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The 13th Division was an infantry division of the United States Army. It was established at Camp Lewis, Washington, in 1918, during World War I. The war ended before the division saw combat, and it was inactivated in 1919.
The 13th Division was activated at Camp Lewis, Washington on July 16, 1918 as part of the U.S. military mobilization for World War I. It was manned and trained at Camp Lewis in preparation for combat in France, and formed from a few existing units as the organization's nucleus, while draftees, predominantly from the west coast of the United States, filled out the majority of the division.
The "square" 13th Division's complement of four regiments included the 1st, 44th, 75th, and 76th Infantry Regiments. In August 1918, the regiments were organized to form two brigades -- the 25th (1st and 75th Regiments, plus the 38th Machine Gun Battalion) -- and the 26th Brigade (44th and 76th Regiments, plus the 39th Machine Gun Battalion).
Cornelius Vanderbilt III served as the division's interim commander in the summer of 1918. As they had for the recently departed 91st Division, community leaders welcomed Vanderbilt at a formal reception which took place at the newly-constructed Camp Lewis gymnasium, and included an orchestra, and more than 1,000 guests, including Governor Ernest Lister. In addition to the reception for Vanderbilt, the civilian community welcomed the 13th Division's soldiers with public events, including a picnic and a track meet.
Horace R. Cayton Sr., the publisher of Cayton's Weekly and Seattle's first African American journalist, criticized Vanderbilt for barring black troops from Camp Lewis's most popular recreation center. He had also segregated the camp's Young Women's Christian Association (YWCA) Hostess House, which was widely popular among soldiers. Vanderbilt lifted the bans in September as the result of the public outcry generated by Cayton's articles.
The 13 Division was briefly commanded by Brigadier General Frank B. Watson, with Vanderbilt taking command of the 25th Brigade. When the permanent commander, Major General Joseph D. Leitch arrived in October 1918, Watson assumed command of the 26th Brigade.
In late September 1918, the Spanish influenza epidemic reached Camp Lewis, and the post soon averaged 10 deaths per week. In early October, the 213th Engineer Regiment arrived for assignment to the 13th Division, and brought even more ill soldiers into the camp. In an effort to halt the widening epidemic, Leitch imposed a quarantine on October 19.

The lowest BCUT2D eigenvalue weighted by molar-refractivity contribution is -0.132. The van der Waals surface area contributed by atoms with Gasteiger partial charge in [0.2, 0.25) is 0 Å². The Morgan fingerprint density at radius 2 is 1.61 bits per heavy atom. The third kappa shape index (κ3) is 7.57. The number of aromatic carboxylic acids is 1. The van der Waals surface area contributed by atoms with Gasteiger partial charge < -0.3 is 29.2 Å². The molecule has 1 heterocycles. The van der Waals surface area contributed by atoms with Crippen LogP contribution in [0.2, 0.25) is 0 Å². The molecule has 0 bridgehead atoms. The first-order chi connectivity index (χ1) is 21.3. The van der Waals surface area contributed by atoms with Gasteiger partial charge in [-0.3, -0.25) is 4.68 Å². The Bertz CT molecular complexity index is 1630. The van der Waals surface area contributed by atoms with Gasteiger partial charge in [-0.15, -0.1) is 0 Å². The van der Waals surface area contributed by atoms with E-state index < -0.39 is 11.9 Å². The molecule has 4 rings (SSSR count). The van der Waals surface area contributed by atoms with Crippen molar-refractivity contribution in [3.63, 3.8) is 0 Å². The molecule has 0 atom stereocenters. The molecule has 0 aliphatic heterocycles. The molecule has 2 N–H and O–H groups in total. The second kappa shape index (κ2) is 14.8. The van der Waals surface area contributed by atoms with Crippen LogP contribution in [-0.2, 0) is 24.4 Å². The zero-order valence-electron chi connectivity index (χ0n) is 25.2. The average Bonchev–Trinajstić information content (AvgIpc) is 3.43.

A Tacoma Daily Ledger fundraising campaign to erect the world's largest flagpole at Camp Lewis culminated on October 12, 1918, when soldiers attempted to raise a 60-by-90-foot American flag which was mounted on a 314-foot-tall pole made from a Douglas fir tree. The event was sparsely attended because of the flu quarantine, and soon after the pole went up, a gust of wind whipped the flag hard enough to snap the pole in three places. An attempt to raise a 214-foot pole in November also met with failure, as the wind caught the flag during the dedication ceremony, snapped the pole into two pieces and shredded the flag. A third, more traditional flagpole was successfully erected later in November.
Major Alexander P. Cronkhite was a company commander in the 213th Engineers and the son of Major General Adelbert Cronkhite. He arrived at Camp Lewis in early October, and was soon hospitalized with influenza. Major Cronkhite was released on October 21, and joined his company for a cross-country hike. Because he was still recovering, another officer was temporarily in command. When the group stopped to rest and eat lunch, Cronkhite used a borrowed handgun to engage in target practice by shooting at a tobacco tin on a nearby fence post. While engaged in this activity, Cronkhite sustained a gunshot wound and died at the scene. Subsequent investigation found that it was accidental and self-inflicted.
Adelbert Cronkhite did not accept this finding, and pushed for several years to have the investigation reopened. In the mid-1920s, the sergeant and captain who had been with Alexander Cronkhite when he died were arrested and charged with murder. Because the captain was Jewish, Adelbert Cronkhite's cause was taken up by anti-Semitic newspapers, creating a nationwide story. When the sergeant was tried, defense attorneys were able to demonstrate that an accidental shooting was the most likely possibility. He was acquitted, and charges against the captain were soon dismissed.
The armistice of November 11, 1918 ended World War I before the 13th Division could complete its training and depart for France. Within a few days, Leitch began permitting the release of officers who were no longer needed, as well as soldiers who requested discharge so they could return home to support their families. The 13th Division held a demobilization parade on November 22, 1918, with members of the local community watching primarily from their automobiles as a precaution against the spread of influenza.
The division was nearly demobilized by February 1919, except for the 13th Field Artillery Brigade, which was briefly employed in Seattle to help restore order during a labor strike. Demobilization resumed again on February 25, and the soldiers of the 13th Field Artillery Brigade were soon discharged to civilian life.
The 13th Division's shoulder sleeve insignia was approved by the War Department shortly before the division demobilized. It consisted of a blue circle featuring the number 13 in white. A black cat depicted above a red horseshoe open at the top were intended to represent hoodoo that the Germans could not defeat, and the good luck that the division expected to have during combat in France.